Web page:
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Fed’s Direction on ‘Buy America’ Could Help Broadband Builds

The federal government has issued guidance on exemptions from its Build America Buy America requirements for broadband infrastructure projects. This could help make it easier to acquire key pieces of high-speed Internet networks.

Closeup of Internet cables plugged into a server.
Relaxed regulations around the domestic production of broadband equipment could help clear the way for high-speed Internet projects nationwide.

The National Telecommunications and Information Administration (NTIA) has issued guidance around waivers to the Build America Buy America (BABA) requirement for equipment and supplies needed for federally funded infrastructure projects. BABA rules require that supplies like iron, steel and other materials be made in the United States, which is intended to support the U.S. economy and jobs; and to re-shore manufacturing work lost to countries like China and Mexico.

However, the hundreds of broadband infrastructure projects planned to move forward across the country — funded, in part, by the 2021 Infrastructure Investment and Jobs Act — often require complex electronic components that are part of a global supply chain, with a manufacturing process not easily restarted stateside. The federal guidance, generally, could help smooth the way to import routers, switches and other devices.

“This is one of at least a handful of things that had to get solved before the states could move forward with their plans, and the service providers can move forward with their plans,” David Stehlin, CEO for the Telecommunications Industry Association (TIA), told Government Technology about NTIA’s waiver requirements, which were released Feb. 23.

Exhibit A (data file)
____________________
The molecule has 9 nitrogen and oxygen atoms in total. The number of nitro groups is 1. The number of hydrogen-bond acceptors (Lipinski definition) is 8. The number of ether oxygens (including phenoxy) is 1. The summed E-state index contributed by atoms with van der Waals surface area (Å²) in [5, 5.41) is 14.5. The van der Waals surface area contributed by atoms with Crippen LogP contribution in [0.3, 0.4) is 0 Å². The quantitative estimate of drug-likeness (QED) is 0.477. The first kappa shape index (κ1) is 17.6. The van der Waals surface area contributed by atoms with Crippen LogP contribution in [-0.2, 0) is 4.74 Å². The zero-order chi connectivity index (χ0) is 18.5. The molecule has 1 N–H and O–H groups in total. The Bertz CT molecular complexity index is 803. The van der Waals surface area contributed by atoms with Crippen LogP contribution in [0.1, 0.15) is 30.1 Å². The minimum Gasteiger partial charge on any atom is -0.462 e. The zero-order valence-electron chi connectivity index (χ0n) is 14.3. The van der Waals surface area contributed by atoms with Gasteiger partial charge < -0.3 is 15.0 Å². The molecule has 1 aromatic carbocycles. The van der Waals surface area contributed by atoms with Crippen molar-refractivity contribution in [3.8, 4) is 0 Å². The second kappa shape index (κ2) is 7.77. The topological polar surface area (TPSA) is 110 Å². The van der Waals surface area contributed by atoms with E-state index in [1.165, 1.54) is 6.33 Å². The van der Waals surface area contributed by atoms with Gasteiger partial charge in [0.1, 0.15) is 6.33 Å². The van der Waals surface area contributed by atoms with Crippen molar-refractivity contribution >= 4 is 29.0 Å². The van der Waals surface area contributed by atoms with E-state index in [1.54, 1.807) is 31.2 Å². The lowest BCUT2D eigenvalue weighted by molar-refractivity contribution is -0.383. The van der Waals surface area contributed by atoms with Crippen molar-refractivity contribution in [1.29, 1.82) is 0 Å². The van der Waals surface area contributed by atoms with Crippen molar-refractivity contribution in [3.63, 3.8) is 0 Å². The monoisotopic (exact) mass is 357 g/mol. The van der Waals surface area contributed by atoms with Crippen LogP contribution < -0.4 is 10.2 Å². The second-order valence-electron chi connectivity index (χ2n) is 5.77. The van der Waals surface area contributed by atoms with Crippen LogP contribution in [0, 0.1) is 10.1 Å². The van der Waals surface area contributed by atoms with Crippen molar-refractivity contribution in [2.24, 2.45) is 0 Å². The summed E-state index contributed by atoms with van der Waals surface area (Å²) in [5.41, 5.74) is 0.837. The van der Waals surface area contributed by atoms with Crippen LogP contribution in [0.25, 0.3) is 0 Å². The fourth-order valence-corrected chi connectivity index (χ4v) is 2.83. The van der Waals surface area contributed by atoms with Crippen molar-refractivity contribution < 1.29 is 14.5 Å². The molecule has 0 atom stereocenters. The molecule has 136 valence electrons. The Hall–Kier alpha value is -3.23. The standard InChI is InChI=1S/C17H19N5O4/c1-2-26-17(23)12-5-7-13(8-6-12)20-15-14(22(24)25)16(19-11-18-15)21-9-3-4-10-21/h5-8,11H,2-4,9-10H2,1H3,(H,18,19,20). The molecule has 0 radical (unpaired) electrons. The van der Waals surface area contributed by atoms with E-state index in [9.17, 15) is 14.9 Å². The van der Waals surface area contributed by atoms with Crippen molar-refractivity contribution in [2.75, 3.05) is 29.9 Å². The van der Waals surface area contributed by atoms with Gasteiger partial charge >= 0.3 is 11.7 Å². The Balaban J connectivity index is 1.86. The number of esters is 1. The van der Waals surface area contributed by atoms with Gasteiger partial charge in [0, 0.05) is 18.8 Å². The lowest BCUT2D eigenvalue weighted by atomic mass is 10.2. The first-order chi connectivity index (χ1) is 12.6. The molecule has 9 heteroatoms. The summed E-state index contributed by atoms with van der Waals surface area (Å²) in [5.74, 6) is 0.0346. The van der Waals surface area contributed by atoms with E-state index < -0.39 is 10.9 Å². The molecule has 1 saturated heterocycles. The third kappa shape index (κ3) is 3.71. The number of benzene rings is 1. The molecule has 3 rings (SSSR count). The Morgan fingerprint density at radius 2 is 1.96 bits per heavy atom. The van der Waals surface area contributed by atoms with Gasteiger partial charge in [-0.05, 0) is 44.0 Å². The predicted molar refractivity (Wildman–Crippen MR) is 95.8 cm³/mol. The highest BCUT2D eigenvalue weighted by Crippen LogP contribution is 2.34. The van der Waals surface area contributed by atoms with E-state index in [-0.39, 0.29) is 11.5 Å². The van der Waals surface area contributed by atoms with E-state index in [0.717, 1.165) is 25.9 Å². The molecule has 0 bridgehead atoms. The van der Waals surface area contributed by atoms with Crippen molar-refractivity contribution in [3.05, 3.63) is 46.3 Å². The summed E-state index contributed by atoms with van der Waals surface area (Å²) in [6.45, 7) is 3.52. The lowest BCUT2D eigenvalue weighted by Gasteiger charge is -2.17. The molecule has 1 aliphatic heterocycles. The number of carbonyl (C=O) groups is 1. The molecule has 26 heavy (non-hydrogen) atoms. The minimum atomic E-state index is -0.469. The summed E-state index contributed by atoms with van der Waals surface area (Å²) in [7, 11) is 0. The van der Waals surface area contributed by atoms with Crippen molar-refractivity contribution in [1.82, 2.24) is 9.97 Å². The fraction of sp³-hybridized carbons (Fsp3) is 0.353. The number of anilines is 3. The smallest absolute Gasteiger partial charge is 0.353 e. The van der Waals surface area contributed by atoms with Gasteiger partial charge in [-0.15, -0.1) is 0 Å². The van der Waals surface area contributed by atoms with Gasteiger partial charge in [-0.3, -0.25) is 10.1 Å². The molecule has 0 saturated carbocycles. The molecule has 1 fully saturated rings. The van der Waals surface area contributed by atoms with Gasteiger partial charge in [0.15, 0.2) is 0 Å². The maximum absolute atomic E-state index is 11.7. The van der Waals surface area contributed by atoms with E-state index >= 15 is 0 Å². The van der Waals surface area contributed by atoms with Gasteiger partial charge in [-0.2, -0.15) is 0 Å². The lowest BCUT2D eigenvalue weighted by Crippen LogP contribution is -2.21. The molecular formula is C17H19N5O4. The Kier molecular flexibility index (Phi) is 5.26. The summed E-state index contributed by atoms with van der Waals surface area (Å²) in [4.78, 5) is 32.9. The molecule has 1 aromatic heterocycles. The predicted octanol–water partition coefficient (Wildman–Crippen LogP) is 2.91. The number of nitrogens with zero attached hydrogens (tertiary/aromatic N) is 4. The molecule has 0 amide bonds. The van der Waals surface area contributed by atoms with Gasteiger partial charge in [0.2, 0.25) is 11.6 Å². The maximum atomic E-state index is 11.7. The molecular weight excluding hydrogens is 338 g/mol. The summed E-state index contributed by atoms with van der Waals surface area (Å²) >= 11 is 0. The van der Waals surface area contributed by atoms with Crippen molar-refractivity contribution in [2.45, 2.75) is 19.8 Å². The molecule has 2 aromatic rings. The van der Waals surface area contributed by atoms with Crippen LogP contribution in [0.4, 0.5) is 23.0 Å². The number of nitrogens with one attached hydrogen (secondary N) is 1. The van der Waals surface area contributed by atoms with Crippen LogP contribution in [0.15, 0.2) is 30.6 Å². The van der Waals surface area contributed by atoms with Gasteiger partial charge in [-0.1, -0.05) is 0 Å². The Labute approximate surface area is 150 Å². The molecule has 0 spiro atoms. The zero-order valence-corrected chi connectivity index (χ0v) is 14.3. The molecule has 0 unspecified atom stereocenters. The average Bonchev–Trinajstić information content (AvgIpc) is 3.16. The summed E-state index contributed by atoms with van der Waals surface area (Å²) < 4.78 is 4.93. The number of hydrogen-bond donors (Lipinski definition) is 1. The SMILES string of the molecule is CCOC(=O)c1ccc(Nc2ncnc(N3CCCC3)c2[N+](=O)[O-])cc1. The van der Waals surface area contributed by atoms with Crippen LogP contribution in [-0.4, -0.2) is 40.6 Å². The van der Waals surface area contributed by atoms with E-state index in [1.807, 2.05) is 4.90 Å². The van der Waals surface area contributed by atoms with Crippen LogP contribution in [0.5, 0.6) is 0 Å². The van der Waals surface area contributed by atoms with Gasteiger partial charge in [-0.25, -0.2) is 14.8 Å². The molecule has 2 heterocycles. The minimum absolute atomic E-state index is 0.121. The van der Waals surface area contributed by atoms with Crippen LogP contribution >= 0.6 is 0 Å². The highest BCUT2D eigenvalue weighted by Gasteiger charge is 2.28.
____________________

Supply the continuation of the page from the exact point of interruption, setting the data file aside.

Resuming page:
Some major supplies needed for broadband projects are made in the United States, like fiber-optic cable, Stehlin said. But other items like vaults, cabinets and metal enclosures can originate elsewhere, including in Mexico.

“But the biggest area is things that are electronics. So, anything that has a chip in it is going to be a problem, because chips for the most part have not been made in the United States,” he said. “We’re trying to fix that problem now. But we’re still a few years away from it taking effect.”

BABA rules, the TIA CEO said, have been in place for decades, and “some programs have used the rules, and some have not used the rules.”

Still other broadband programs have not had BABA requirements — but for those projects being developed as part of the Broadband Equity, Access, and Deployment (BEAD) program, Build America Buy America is required. BEAD is making more than $42 billion available to develop broadband in unserved areas.

And accessing high-quality equipment is essential for these projects to move forward, Karen Lightman, executive director of Metro21: Smart Cities Institute at Carnegie Mellon University, told GT.

“The equipment piece is so critical. And if we think about higher levels of sophistication — we want the state-of-the-art — it’s not necessarily manufactured in the United States,” said Lightman, noting that restructuring supply chains is not something that can quickly be turned around.

“The way that the economy was, pre-pandemic, absolutely global supply chain. And the pandemic showed us how fragile that is. But this global supply chain had been decades in the making, since like the ’90s,” she added.

BEAD funding flows from the federal government to the states, which then issue RFPs and take the lead in managing the projects. States will have four years from the end of 2024 to use the funding, said Stehlin.

“So, they’re on the clock,” he said. “But we still have a number of these things that we have to resolve.”
Skip Descant writes about smart cities, the Internet of Things, transportation and other areas. He spent more than 12 years reporting for daily newspapers in Mississippi, Arkansas, Louisiana and California. He lives in downtown Yreka, Calif.